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Naia 3 builder wants more than $510-M just compensation

/ 06:33 PM October 09, 2015

The Philippine International Air Terminals Company Inc. (Piatco), builder of the Ninoy Aquino International Airport Terminal 3 (Naia 3), wants more than the $510-million just compensation awarded to it by the Supreme Court for the government’s expropriation of the airport.

In its motion dated Sept. 28 and made public on Friday, Piatco urged the high court to partially reconsider its Sept. 9 ruling to include the attendant cost and value of depreciation and deterioration worth P$107 million in the amount of the government’s compensation.

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The attendant cost of $70,197,802, depreciation value of $35,076,295, and deterioration value of $1,738,318, should be included in the award, according to Piatco.

The high court, in its ruling, said depreciated replacement cost method should be applied in the computation for just compensation instead of the new replacement cost method because the Naia 3 was not brand-new and did not have full economic and functional utility.

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But Piatco argued that under Republic Act No. 8974 or the law that governed right-of-way acquisition for national government projects and the use of depreciated value of the facility in computing the amount and its implementing rules and regulations, there was no mention of a “depreciated replacement cost.”

“It is cardinal rule in statutory construction that when the law does not distinguish, we must not distinguish. ‘Replacement cost’ should be taken to mean what the law says it means. If the legislature intended for depreciation, deterioration or other type of adjustment to be factored in estimating replacement cost, then it would have explicitly provided so,” Piatco’s motion stated.

“With all due respect, the financial concept of depreciation is wholly inapplicable in the process of determining just compensation in expropriation. Depreciation is but an accounting concept that facilitates the standard and uniform representation of decreasing asset values in books of accounts. An asset may still be valuable and yet appear as fully depreciated in financial statements,” Piatco stressed.

Piatco also questioned the high court’s conclusion that the said amount had been included in the construction cost valuation.

“The construction cost or the base value is exclusive of all other attendant costs such as the engineering and architectural services fees, quality assurance services fees, construction supervision services fees, construction insurance, site development costs, financing costs and other associated costs,” it pointed out.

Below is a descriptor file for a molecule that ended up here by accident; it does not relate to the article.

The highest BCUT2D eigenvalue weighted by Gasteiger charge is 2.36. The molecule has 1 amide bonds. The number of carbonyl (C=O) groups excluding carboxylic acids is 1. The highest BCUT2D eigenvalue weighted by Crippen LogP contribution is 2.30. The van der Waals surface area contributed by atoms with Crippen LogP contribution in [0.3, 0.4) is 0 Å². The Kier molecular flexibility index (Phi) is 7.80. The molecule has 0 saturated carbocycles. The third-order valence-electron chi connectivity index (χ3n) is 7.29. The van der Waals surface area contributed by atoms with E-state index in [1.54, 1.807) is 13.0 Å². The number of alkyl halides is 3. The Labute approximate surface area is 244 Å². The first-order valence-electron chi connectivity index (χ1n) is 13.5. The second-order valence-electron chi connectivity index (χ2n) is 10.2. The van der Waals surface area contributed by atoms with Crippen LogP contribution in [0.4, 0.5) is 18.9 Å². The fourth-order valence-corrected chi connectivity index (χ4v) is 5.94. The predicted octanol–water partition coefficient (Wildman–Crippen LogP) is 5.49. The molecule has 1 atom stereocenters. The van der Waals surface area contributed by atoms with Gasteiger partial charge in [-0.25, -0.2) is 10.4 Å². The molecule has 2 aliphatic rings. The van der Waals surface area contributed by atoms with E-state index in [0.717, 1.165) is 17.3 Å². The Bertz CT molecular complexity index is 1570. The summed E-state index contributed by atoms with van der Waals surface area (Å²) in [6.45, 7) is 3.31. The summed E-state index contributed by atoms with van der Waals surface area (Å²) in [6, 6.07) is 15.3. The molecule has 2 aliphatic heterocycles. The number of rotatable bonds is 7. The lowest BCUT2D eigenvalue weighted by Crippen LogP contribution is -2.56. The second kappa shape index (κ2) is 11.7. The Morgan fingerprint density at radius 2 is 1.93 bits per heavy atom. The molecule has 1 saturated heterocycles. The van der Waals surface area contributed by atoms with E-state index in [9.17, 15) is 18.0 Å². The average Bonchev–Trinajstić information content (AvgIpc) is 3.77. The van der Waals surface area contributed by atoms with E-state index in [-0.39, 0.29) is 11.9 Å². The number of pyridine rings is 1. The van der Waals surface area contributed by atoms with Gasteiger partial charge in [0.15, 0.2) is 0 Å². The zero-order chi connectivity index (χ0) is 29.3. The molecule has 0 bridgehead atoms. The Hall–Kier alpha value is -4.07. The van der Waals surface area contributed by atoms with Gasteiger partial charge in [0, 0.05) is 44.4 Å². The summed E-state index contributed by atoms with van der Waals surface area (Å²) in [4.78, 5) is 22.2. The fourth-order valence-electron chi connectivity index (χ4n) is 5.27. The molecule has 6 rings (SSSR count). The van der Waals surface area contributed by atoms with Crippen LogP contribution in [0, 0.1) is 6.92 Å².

Piatco added that they cannot be blamed for the depreciation of the airport’s value.

“Lest it be forgotten, the property being expropriated is a brand new Naia 3 that has never been used or operated,” Piatco said, adding that depreciation started only when the government operated the airport.

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Piatco also told the high court that it should also include in the just compensation the P1,784,704,634.23 in taxes being collected from them by the Bureau of Internal Revenue (BIR).

Piatco said they questioned before the Court of Tax Appeals (CTA) the BIR’s assessment for the supposed value-added tax deficiency for years 2000, 2001 and 2002, insisting that it was exempted from payment of VAT.

They pointed out that the taxes being collected by the BIR from them based on the July 2015 assessment were the same taxes that the BIR cancelled in 2012 on the grounds that the assessments were baseless and void.

Piatco also wanted a refund of the P2.55 million it had paid for the expropriation expenses since the high court ruled that the government alone should shoulder the amount.

Last month, the government, through Solicitor General Florin Hilbay, said Piatco was entitled to only $104.5-million just compensation instead of $510-million because the structure involved had been losing value over time.

“The idea is to return the value of what Piatco invested, not to return it with opportunity costs. The concept of mutual restitution is to make Piatco ‘whole,’ not ‘whole with benefits,'” Hilbay said, considering that Piatco had its own misdeeds.

Hilbay said the high court’s 12-percent interest requirement to the government and the six-percent thereafter equivalent to reasonable return on investment totaling $242,810,918.54 should be excluded from the computation of just compensation.

The government reminded the high court that it had declared that Piatco was not a qualified bidder for the airport construction. Its contract with the government, Hilbay said, was even nullified by the high court.

The concept of just compensation, Hilbay said, does not imply fairness to the property owner alone but also to the public which “ultimately bears the cost of expropriation.”

“In fine, the Republic should only pay Piatco the following, $300,206, 693.00 (in base construction cost valuation as of December 2004) less $1,738,318.00 (deterioration), $35,076,295.00 (depreciation) and $113,944, 044.00 (rectification for contract compliance, additional areas to be built), or the net sum of $149,448, 037.00. Applying the inflation rate of 1.0971, the total just compensation payable to Piatco is $163, 959, 441.39 less the proffered value of $59, 438, 604.00, or $104,520,847.39,” Hilbay said. Tetch Torres-Tupas/RC

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TAGS: expropriation, Just Compensation, Ninoy Aquino International Airport Terminal 3 (NAIA3), Piatco
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